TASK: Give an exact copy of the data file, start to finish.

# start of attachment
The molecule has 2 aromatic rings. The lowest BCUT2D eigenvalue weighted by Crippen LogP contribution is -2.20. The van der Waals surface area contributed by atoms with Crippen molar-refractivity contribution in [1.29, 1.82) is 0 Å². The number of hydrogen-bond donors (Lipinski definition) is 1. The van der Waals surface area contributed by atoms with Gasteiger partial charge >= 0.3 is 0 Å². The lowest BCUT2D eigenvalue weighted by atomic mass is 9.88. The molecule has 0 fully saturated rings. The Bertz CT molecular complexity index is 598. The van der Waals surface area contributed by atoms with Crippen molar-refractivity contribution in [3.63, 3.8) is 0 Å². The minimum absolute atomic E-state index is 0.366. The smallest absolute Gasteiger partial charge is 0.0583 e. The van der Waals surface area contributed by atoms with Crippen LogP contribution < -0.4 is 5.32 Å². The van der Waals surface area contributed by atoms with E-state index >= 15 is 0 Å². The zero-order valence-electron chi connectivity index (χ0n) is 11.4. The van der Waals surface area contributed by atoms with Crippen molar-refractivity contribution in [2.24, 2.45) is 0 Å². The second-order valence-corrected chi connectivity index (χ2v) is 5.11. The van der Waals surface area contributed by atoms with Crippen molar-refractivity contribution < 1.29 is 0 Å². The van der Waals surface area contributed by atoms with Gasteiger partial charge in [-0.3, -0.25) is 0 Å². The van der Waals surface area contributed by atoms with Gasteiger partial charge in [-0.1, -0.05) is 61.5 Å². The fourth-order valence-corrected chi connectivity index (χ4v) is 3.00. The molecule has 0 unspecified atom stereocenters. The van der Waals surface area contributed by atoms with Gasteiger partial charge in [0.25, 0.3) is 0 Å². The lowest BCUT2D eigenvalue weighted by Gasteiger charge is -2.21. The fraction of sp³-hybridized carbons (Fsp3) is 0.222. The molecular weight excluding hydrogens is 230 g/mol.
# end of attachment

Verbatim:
The molecule has 2 aromatic rings. The lowest BCUT2D eigenvalue weighted by Crippen LogP contribution is -2.20. The van der Waals surface area contributed by atoms with Crippen molar-refractivity contribution in [1.29, 1.82) is 0 Å². The number of hydrogen-bond donors (Lipinski definition) is 1. The van der Waals surface area contributed by atoms with Gasteiger partial charge >= 0.3 is 0 Å². The lowest BCUT2D eigenvalue weighted by atomic mass is 9.88. The molecule has 0 fully saturated rings. The Bertz CT molecular complexity index is 598. The van der Waals surface area contributed by atoms with Crippen molar-refractivity contribution in [3.63, 3.8) is 0 Å². The minimum absolute atomic E-state index is 0.366. The smallest absolute Gasteiger partial charge is 0.0583 e. The van der Waals surface area contributed by atoms with Crippen LogP contribution < -0.4 is 5.32 Å². The van der Waals surface area contributed by atoms with E-state index >= 15 is 0 Å². The zero-order valence-electron chi connectivity index (χ0n) is 11.4. The van der Waals surface area contributed by atoms with Crippen molar-refractivity contribution in [2.24, 2.45) is 0 Å². The second-order valence-corrected chi connectivity index (χ2v) is 5.11. The van der Waals surface area contributed by atoms with Crippen molar-refractivity contribution < 1.29 is 0 Å². The van der Waals surface area contributed by atoms with Gasteiger partial charge in [-0.3, -0.25) is 0 Å². The van der Waals surface area contributed by atoms with Gasteiger partial charge in [-0.1, -0.05) is 61.5 Å². The fourth-order valence-corrected chi connectivity index (χ4v) is 3.00. The molecule has 0 unspecified atom stereocenters. The van der Waals surface area contributed by atoms with Gasteiger partial charge in [0.25, 0.3) is 0 Å². The lowest BCUT2D eigenvalue weighted by Gasteiger charge is -2.21. The fraction of sp³-hybridized carbons (Fsp3) is 0.222. The molecular weight excluding hydrogens is 230 g/mol.